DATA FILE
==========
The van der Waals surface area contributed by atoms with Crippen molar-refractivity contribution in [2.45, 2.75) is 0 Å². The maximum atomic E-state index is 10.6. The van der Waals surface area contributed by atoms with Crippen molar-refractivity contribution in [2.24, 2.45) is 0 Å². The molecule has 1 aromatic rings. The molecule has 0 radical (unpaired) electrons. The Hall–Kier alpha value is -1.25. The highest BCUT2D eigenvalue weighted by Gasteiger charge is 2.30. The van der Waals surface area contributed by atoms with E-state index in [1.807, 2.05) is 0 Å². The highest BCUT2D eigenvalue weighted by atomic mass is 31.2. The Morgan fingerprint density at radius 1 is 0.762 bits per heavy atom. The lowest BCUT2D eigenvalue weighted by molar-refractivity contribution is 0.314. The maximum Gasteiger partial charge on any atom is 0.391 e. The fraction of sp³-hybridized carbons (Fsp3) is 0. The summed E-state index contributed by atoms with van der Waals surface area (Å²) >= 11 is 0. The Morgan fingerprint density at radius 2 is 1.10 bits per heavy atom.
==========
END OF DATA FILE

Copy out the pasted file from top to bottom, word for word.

The van der Waals surface area contributed by atoms with Crippen molar-refractivity contribution in [2.45, 2.75) is 0 Å². The maximum atomic E-state index is 10.6. The van der Waals surface area contributed by atoms with Crippen molar-refractivity contribution in [2.24, 2.45) is 0 Å². The molecule has 1 aromatic rings. The molecule has 0 radical (unpaired) electrons. The Hall–Kier alpha value is -1.25. The highest BCUT2D eigenvalue weighted by Gasteiger charge is 2.30. The van der Waals surface area contributed by atoms with E-state index in [1.807, 2.05) is 0 Å². The highest BCUT2D eigenvalue weighted by atomic mass is 31.2. The Morgan fingerprint density at radius 1 is 0.762 bits per heavy atom. The lowest BCUT2D eigenvalue weighted by molar-refractivity contribution is 0.314. The maximum Gasteiger partial charge on any atom is 0.391 e. The fraction of sp³-hybridized carbons (Fsp3) is 0. The summed E-state index contributed by atoms with van der Waals surface area (Å²) >= 11 is 0. The Morgan fingerprint density at radius 2 is 1.10 bits per heavy atom.